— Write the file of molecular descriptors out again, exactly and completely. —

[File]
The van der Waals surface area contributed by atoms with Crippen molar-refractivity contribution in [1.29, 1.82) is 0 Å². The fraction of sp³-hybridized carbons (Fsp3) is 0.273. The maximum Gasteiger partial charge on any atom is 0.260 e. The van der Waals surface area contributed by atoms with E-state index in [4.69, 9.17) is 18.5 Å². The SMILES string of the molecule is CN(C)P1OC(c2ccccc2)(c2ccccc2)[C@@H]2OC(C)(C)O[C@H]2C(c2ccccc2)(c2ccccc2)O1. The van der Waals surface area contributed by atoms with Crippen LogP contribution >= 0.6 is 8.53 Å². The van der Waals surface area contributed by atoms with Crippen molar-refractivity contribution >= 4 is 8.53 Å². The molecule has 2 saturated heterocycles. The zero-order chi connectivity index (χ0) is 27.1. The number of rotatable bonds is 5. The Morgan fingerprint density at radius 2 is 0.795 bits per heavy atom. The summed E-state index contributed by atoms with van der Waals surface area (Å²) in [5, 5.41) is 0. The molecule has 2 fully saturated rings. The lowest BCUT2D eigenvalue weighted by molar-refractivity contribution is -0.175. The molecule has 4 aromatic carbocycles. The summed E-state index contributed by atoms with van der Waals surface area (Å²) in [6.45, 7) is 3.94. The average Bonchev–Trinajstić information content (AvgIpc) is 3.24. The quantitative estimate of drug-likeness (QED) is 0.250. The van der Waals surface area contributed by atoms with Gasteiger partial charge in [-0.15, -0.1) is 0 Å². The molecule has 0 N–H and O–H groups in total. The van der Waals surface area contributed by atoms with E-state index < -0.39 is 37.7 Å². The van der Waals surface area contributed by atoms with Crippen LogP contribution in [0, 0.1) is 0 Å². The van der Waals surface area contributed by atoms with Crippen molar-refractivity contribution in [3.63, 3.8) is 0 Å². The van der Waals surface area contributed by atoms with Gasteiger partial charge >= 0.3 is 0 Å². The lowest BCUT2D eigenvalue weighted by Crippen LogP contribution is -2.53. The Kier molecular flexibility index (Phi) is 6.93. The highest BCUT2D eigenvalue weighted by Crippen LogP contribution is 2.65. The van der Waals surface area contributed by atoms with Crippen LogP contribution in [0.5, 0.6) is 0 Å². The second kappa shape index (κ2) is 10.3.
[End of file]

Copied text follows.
The van der Waals surface area contributed by atoms with Crippen molar-refractivity contribution in [1.29, 1.82) is 0 Å². The fraction of sp³-hybridized carbons (Fsp3) is 0.273. The maximum Gasteiger partial charge on any atom is 0.260 e. The van der Waals surface area contributed by atoms with E-state index in [4.69, 9.17) is 18.5 Å². The SMILES string of the molecule is CN(C)P1OC(c2ccccc2)(c2ccccc2)[C@@H]2OC(C)(C)O[C@H]2C(c2ccccc2)(c2ccccc2)O1. The van der Waals surface area contributed by atoms with Crippen LogP contribution >= 0.6 is 8.53 Å². The van der Waals surface area contributed by atoms with Crippen molar-refractivity contribution >= 4 is 8.53 Å². The molecule has 2 saturated heterocycles. The zero-order chi connectivity index (χ0) is 27.1. The number of rotatable bonds is 5. The Morgan fingerprint density at radius 2 is 0.795 bits per heavy atom. The summed E-state index contributed by atoms with van der Waals surface area (Å²) in [5, 5.41) is 0. The molecule has 2 fully saturated rings. The lowest BCUT2D eigenvalue weighted by molar-refractivity contribution is -0.175. The molecule has 4 aromatic carbocycles. The summed E-state index contributed by atoms with van der Waals surface area (Å²) in [6.45, 7) is 3.94. The average Bonchev–Trinajstić information content (AvgIpc) is 3.24. The quantitative estimate of drug-likeness (QED) is 0.250. The van der Waals surface area contributed by atoms with Gasteiger partial charge in [-0.15, -0.1) is 0 Å². The molecule has 0 N–H and O–H groups in total. The van der Waals surface area contributed by atoms with E-state index < -0.39 is 37.7 Å². The van der Waals surface area contributed by atoms with Crippen LogP contribution in [0, 0.1) is 0 Å². The van der Waals surface area contributed by atoms with Crippen molar-refractivity contribution in [3.63, 3.8) is 0 Å². The van der Waals surface area contributed by atoms with Gasteiger partial charge >= 0.3 is 0 Å². The lowest BCUT2D eigenvalue weighted by Crippen LogP contribution is -2.53. The Kier molecular flexibility index (Phi) is 6.93. The highest BCUT2D eigenvalue weighted by Crippen LogP contribution is 2.65. The van der Waals surface area contributed by atoms with Crippen LogP contribution in [0.5, 0.6) is 0 Å². The second kappa shape index (κ2) is 10.3.